A while back I wrote this piece for Seaway China and there was a great response to these very rare Vellum figures.
I’ve just been given a sneak peek at this highly decorated version of the Moorish Minstrel that is coming up for auction in April with the Potteries Special Auctions. I don’t recall seeing such a highly decorated example and I’m sure that it will create quite a buzz when it comes up!
Crested ware 1905-1914
Doulton is not usually associated with manufacturing crested ware where names such as Arcadian and Goss are familiar, and examples are not easy to find owing to its short production run at the start of the 20th Century. The majority of pieces were made for the Australian market but examples of British towns and cities exist too. Here are two unusual British examples!
Perhaps you have other examples? If so, why not share them on our Facebook page – Doulton Collectors Group!
Another collecting them for Doulton figures is the band of figures in elaborate, powdered wigs.
With Doulton’s re-newed association with the modeller Leslie Harradine (who was originally apprenticed to Doulton in Lambeth) from 1920, came the commercial success Doulton had sought for the previous decade. Harradine’s versatile style meant that every possible type of china figure was created – from miniature Dickens characters, to deco beauties, to the archetypal Victorian lady, to child studies – to name but a few themes.
However, during the roaring 1920’s with its synonymous flapper girls there was also a vogue for fancy dress balls, which explains why there are so many of these romantic figures wearing 17th and 18th Century costumes in the HN collection, during the 1920’s and 30’s.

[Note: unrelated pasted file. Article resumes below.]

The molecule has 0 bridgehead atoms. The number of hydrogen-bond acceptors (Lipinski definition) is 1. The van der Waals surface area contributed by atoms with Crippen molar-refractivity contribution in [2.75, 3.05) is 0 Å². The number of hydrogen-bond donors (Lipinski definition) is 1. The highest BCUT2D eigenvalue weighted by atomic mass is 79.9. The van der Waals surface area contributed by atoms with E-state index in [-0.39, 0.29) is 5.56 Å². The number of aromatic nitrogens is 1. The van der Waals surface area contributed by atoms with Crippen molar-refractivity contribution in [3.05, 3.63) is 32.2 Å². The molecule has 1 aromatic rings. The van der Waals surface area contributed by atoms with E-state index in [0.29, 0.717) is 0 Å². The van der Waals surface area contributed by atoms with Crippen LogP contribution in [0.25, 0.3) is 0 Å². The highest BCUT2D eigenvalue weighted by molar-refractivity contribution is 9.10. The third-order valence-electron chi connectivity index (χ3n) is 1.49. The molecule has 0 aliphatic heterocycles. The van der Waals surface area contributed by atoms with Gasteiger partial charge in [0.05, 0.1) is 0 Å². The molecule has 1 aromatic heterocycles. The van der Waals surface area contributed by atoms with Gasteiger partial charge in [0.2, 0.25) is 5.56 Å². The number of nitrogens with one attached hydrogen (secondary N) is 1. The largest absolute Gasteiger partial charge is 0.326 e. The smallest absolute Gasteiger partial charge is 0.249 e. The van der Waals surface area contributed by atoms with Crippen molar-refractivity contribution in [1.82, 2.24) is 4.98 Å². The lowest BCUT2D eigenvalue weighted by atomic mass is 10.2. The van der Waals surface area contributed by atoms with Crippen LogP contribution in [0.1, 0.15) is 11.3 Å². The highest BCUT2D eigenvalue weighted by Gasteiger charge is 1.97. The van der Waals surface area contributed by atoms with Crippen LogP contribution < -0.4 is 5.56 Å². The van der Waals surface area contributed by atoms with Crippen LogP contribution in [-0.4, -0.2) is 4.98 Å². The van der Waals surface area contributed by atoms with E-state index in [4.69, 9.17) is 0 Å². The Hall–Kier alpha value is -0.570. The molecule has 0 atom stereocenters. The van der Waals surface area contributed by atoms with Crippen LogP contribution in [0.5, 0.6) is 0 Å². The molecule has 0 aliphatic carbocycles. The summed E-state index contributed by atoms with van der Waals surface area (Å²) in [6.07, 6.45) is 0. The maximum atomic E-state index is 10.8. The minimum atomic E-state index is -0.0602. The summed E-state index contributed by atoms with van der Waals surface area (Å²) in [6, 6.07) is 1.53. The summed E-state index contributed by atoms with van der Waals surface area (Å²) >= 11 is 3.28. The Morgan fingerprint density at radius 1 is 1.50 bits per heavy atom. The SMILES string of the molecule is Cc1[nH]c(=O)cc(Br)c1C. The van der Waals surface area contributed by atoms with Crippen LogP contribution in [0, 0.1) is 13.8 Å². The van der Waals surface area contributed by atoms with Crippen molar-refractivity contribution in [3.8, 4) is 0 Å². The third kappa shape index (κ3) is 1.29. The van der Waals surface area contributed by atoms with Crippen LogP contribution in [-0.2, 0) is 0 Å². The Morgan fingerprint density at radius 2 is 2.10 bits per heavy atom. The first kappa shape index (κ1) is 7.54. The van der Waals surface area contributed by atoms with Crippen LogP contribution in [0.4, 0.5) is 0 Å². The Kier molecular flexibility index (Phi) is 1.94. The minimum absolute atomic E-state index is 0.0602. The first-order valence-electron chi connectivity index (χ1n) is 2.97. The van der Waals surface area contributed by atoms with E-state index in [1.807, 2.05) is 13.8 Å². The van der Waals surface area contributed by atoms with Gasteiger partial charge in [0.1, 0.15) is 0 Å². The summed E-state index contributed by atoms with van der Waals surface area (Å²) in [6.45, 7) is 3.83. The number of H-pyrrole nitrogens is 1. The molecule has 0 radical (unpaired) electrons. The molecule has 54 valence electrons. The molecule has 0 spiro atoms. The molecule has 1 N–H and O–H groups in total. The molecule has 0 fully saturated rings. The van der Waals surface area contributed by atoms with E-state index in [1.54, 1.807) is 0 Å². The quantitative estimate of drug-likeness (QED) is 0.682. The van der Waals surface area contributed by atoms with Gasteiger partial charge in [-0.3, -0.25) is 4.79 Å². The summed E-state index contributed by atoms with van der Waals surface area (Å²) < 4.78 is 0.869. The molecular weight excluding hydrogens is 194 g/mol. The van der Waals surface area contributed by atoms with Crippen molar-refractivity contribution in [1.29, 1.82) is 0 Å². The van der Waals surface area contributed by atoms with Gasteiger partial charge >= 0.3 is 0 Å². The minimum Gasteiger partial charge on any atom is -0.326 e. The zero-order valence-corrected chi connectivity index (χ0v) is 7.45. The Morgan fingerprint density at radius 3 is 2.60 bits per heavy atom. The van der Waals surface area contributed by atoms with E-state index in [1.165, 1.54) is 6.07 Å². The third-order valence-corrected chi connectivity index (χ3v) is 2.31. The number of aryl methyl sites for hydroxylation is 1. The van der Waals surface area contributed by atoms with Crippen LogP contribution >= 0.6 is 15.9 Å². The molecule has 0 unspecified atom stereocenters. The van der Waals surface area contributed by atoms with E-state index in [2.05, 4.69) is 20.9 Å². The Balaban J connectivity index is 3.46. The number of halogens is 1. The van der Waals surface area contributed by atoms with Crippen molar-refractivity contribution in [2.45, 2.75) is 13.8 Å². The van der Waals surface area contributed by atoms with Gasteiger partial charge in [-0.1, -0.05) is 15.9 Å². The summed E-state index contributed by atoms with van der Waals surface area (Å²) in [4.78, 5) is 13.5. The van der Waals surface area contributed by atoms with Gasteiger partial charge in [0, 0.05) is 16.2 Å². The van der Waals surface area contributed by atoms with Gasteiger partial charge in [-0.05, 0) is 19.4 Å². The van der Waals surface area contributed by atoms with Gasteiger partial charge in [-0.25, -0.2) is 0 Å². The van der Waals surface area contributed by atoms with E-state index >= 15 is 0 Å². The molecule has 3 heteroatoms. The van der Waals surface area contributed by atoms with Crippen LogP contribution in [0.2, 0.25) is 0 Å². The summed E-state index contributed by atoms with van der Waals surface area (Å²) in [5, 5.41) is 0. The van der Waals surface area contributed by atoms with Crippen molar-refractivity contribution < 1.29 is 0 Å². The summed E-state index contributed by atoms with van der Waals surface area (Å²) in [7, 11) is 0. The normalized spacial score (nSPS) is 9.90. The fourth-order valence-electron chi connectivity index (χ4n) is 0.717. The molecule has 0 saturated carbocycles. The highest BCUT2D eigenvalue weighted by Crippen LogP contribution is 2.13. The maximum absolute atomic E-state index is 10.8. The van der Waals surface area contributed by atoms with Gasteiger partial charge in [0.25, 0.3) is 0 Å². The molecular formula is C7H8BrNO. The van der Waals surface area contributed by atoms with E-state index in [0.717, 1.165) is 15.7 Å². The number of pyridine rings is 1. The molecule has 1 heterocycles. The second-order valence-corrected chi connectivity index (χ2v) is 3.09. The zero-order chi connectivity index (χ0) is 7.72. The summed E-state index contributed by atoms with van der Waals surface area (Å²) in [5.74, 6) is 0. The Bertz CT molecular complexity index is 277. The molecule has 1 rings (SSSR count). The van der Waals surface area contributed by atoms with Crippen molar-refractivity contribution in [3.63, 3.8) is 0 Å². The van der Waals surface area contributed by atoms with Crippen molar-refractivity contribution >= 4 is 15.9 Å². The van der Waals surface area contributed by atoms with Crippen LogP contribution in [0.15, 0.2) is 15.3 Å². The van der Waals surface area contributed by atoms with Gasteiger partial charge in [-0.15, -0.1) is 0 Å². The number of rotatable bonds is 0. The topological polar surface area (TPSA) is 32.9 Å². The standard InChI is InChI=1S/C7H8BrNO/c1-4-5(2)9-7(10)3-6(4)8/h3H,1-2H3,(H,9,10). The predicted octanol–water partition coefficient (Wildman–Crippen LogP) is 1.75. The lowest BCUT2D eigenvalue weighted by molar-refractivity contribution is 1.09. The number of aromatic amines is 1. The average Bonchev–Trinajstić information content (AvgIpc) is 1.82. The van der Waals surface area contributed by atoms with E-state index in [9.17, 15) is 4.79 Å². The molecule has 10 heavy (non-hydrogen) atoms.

These charming figures sit equally well with their contemporaries as they do with other Doulton figures from the deco period!
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Doulton’s Pansies seriesware pattern remains as popular as ever with prices for unusual items always in three figures!
Pansies sandwich set.
Introduced in 1917, the pattern was withdrawn by 1930. There are two listed ‘D’ numbers for this pattern D4049 and D4264. Items found in this pattern generally revolve around teawares such as plates, jugs, cups and saucers. More unusual items include toilet sets.
1920’s catalogue page of teapots featuring Pansies D4049 on the Octagon shape.
There are some fantastic collections of this pattern around and it makes a bright, colourful display!
Don’t forget the world’s major Doulton extravaganza is just around the corner!
To reserve your tickets visit icgfair.com
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I am always amazed at how these prototypes turn up…you don’t see any for an eternity and then two or three turn up!
This charming young girl is ‘hoop rolling’ and is decorated much in the same palette as Noelle HN2179 also by Peggy. She has an HN number already written on her base suggesting that her introduction was imminent but obviously Doulton decided against her introduction at the last minute. She dates to ca.1958 and this HN number was not used until 1979 for Sunday Best. This young girl will be coming up at the Potteries Antique Auctions.
Harradine’s Veronica in all 3 sizes and identical colourways as HN1517, HN1915 and M64.